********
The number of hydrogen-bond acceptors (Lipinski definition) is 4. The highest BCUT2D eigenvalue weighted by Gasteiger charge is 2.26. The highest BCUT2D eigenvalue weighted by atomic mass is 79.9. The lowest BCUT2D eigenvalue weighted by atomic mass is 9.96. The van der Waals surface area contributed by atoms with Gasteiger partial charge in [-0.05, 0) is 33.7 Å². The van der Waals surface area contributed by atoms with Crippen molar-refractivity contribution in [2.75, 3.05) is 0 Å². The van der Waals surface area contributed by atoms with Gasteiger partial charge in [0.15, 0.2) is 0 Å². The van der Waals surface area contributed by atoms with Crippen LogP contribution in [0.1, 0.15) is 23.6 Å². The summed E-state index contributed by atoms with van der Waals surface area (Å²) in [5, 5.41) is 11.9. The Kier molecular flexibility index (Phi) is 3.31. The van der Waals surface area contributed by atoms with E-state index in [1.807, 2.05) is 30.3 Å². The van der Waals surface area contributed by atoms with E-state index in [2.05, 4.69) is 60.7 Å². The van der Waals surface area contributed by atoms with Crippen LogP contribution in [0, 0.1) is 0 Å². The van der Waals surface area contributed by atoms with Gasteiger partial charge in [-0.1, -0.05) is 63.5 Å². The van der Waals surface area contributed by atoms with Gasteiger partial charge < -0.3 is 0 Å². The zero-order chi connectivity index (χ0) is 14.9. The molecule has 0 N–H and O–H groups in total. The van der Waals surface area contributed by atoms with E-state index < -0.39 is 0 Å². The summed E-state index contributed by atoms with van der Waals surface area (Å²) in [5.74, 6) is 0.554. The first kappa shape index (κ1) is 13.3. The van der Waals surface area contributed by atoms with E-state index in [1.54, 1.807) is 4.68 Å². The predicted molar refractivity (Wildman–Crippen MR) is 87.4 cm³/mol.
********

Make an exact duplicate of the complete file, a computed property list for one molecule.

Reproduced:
The number of hydrogen-bond acceptors (Lipinski definition) is 4. The highest BCUT2D eigenvalue weighted by Gasteiger charge is 2.26. The highest BCUT2D eigenvalue weighted by atomic mass is 79.9. The lowest BCUT2D eigenvalue weighted by atomic mass is 9.96. The van der Waals surface area contributed by atoms with Gasteiger partial charge in [-0.05, 0) is 33.7 Å². The van der Waals surface area contributed by atoms with Crippen molar-refractivity contribution in [2.75, 3.05) is 0 Å². The van der Waals surface area contributed by atoms with Gasteiger partial charge in [0.15, 0.2) is 0 Å². The van der Waals surface area contributed by atoms with Crippen LogP contribution in [0.1, 0.15) is 23.6 Å². The summed E-state index contributed by atoms with van der Waals surface area (Å²) in [5, 5.41) is 11.9. The Kier molecular flexibility index (Phi) is 3.31. The van der Waals surface area contributed by atoms with E-state index in [1.807, 2.05) is 30.3 Å². The van der Waals surface area contributed by atoms with E-state index in [2.05, 4.69) is 60.7 Å². The van der Waals surface area contributed by atoms with Crippen LogP contribution in [0, 0.1) is 0 Å². The van der Waals surface area contributed by atoms with Gasteiger partial charge in [-0.1, -0.05) is 63.5 Å². The van der Waals surface area contributed by atoms with Gasteiger partial charge < -0.3 is 0 Å². The zero-order chi connectivity index (χ0) is 14.9. The molecule has 0 N–H and O–H groups in total. The van der Waals surface area contributed by atoms with E-state index < -0.39 is 0 Å². The summed E-state index contributed by atoms with van der Waals surface area (Å²) in [5.74, 6) is 0.554. The first kappa shape index (κ1) is 13.3. The van der Waals surface area contributed by atoms with E-state index in [1.54, 1.807) is 4.68 Å². The predicted molar refractivity (Wildman–Crippen MR) is 87.4 cm³/mol.